Archive for the ‘Okinawan Albums’ category

Nenez: Mapai

September 28, 2018

Mapai is the latest album from Nenez. Some time ago they changed the spelling of their name from Nenes to Nenez. The group members have often changed too and so it’s a bit odd this time to see them appear on the cover of the new release as a trio rather than the more familiar quartet. The three women are Misuzu Okiyama, Nagisa Uehara and Rie Motomura.

As usual, the album is produced by their mentor Sadao China who also writes some of the songs. A large cast of musicians is brought in to help, especially with the songwriting and arrangements and they include Kazufumi Miyazawa, Shingo Maekawa (Kariyushi 58), Masaru Shimabukuro (Begin), Yasuko Yoshida and Satoshi Kadekaru while members of Nenez also contribute some original songs.

To begin with the positives, there are a couple of songs here that stand out as worthy recordings. The second track ‘Shinburi Manburi’ is an original by Shingo Maekawa and it’s a fine lively song in the shimauta mode that Nenez and all their earlier incarnations would surely be pleased with. The other high point comes midway through the album with the simple straightforward performance of Yoshinori Shinkawa’s classic ‘Ume no Kaori’.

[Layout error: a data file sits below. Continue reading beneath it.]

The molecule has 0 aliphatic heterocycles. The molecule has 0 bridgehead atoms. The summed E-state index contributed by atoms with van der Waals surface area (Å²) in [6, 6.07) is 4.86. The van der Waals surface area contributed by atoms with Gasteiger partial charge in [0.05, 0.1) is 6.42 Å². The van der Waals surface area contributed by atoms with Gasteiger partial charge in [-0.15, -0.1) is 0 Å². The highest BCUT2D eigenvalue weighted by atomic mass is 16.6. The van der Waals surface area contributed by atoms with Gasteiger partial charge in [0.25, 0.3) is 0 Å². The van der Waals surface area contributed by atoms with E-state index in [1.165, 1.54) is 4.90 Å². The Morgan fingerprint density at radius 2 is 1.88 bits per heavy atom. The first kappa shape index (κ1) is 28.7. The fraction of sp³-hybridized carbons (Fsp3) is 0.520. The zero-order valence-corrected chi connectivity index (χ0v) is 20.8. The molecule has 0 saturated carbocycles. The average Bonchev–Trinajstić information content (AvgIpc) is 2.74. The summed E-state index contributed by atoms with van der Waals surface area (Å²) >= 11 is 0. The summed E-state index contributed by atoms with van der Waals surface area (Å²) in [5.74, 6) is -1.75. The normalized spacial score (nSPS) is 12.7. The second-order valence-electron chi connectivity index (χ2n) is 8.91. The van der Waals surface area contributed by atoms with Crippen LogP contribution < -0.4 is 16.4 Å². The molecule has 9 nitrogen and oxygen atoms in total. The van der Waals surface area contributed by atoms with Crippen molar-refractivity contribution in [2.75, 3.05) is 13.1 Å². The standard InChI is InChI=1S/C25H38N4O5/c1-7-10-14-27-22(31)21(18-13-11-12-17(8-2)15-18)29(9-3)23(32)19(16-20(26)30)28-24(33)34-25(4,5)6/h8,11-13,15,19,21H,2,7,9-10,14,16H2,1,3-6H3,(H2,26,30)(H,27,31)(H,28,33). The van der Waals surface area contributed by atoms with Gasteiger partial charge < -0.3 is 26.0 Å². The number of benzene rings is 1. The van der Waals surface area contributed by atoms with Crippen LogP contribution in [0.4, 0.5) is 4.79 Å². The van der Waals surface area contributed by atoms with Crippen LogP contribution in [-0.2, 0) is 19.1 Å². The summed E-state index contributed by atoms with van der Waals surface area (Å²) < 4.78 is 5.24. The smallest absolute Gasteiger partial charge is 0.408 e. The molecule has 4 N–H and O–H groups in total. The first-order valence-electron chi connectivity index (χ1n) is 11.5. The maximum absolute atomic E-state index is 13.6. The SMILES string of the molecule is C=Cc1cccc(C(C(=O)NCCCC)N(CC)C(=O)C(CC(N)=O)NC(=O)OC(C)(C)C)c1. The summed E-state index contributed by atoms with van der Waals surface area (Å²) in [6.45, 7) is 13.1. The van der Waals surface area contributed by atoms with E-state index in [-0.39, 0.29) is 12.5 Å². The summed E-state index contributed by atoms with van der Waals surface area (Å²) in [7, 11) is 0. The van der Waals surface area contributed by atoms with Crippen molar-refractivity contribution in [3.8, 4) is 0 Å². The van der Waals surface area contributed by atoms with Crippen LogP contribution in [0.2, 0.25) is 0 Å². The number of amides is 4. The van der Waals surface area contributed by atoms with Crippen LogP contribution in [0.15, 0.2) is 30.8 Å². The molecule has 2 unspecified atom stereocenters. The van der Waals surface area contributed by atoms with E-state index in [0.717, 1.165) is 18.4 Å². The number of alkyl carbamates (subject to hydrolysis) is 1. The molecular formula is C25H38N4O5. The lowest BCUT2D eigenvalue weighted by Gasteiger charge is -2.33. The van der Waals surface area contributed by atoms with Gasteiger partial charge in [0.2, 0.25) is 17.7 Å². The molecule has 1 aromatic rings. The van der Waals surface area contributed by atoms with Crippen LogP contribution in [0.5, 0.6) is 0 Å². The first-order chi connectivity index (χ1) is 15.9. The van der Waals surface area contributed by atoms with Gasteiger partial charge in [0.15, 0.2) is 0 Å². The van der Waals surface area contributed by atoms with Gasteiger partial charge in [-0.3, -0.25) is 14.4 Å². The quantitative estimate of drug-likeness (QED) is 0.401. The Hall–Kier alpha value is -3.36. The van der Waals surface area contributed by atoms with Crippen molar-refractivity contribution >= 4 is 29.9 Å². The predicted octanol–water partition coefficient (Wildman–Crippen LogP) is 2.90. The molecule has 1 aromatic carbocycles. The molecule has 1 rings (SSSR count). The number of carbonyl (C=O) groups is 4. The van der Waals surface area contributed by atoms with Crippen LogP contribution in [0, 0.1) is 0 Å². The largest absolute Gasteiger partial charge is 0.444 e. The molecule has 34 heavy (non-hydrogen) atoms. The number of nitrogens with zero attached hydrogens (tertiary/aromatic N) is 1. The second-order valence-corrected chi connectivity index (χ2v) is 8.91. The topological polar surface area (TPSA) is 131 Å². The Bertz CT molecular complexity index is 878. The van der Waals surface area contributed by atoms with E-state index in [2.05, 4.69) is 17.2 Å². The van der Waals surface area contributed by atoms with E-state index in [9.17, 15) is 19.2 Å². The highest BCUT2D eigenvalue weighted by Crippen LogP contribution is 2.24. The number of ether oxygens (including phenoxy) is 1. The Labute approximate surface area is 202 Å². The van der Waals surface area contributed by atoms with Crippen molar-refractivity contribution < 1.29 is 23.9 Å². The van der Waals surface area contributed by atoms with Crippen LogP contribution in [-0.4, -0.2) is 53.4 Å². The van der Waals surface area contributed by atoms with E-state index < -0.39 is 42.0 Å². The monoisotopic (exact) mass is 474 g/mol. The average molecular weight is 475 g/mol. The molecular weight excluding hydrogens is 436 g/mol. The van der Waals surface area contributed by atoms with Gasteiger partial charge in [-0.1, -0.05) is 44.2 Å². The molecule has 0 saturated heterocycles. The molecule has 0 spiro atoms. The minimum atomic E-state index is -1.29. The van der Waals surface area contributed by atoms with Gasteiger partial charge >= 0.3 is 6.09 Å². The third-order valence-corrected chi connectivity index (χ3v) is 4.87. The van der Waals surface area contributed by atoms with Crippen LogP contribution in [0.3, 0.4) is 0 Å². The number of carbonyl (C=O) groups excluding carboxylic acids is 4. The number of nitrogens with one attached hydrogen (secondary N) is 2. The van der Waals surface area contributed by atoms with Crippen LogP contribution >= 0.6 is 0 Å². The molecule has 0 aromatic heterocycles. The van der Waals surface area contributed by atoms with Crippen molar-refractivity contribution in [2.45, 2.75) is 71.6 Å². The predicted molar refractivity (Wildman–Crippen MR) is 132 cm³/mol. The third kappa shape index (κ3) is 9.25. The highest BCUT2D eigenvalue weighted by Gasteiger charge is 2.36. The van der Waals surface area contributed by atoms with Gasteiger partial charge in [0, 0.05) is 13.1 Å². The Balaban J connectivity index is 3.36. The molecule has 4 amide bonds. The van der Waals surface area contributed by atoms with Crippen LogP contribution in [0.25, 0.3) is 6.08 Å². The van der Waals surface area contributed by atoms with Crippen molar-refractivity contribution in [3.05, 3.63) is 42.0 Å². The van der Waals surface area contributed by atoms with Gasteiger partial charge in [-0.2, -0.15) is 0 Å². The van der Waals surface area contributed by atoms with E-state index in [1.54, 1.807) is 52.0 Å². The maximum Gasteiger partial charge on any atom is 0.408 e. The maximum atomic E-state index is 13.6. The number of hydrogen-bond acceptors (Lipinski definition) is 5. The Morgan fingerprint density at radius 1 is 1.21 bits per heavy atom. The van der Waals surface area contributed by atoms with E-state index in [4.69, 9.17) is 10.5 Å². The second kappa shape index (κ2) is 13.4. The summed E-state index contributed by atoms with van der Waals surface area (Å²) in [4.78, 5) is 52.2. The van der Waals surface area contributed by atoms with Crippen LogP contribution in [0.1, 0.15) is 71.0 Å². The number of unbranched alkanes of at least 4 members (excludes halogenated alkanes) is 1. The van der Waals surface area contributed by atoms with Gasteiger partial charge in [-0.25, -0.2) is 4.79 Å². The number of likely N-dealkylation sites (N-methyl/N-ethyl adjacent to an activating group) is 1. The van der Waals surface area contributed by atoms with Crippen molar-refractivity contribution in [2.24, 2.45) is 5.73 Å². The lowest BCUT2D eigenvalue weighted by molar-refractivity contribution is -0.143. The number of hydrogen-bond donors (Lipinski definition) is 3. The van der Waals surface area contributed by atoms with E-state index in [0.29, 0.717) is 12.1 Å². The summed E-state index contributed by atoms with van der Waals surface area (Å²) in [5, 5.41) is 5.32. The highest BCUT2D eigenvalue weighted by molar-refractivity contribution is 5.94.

Unfortunately, the stark simplicity of ‘Ume no Kaori’ is not evident anywhere else on an album which contains far too many tired-sounding songs, over-familiar tunes and unimaginative arrangements. The rot sets in right from the beginning with ‘Fai Fai’ and its tediously old-fashioned treatment. China’s co-written ‘Miyarabi Utagokoro’ is just as bad and another co-written China song ‘Jinsei Hanbun Sake Hanbun’ has a hackneyed tune and a dinosaur guitar band arrangement.

It gets worse. ‘Kanpai’ is not the rousing celebration of drinking we might have expected but instead begins in a vaguely Hawaiian style before a surprisingly dull and dreary descent into boredom. ‘Anata no Koe’ is no better with another plodding arrangement by Satoshi Kadekaru. The worst perhaps is saved for last with Sadao China’s ‘Harmony’ which is an utterly predictable and sentimental song about Okinawa that we seem to have heard a million times before.

The perfectly acceptable bonus track ‘Harikyamaku’ tagged on at the end is not quite enough to make us forget what an ultimately unexciting album we’ve just listened to. There can be no complaints about the three Nenez women who sing beautifully throughout and are obviously very talented. But there are too many re-treads here and the women are never really allowed to shine as they might: a case maybe of too many cooks spoiling the broth. Mapai ends up more like a parody of the old Nenes. It’s no better or worse than its predecessor Dikka but it still chips away at the great legacy of the original band.

Mapai is released by King Records.

https://nenes.ti-da.net/

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Yoko Ishikawa: Shami No Yorokobi

August 1, 2018

Last year Tokyo’s Respect label released the album Uchina Love Song which featured six different female singers. One of those was Yoko Ishikawa and she now has a debut solo album of her own Shami No Yorokobi. The title of the album comes from an original song from 1970 composed by Shizuko Oshiro. Ishikawa’s version is included here.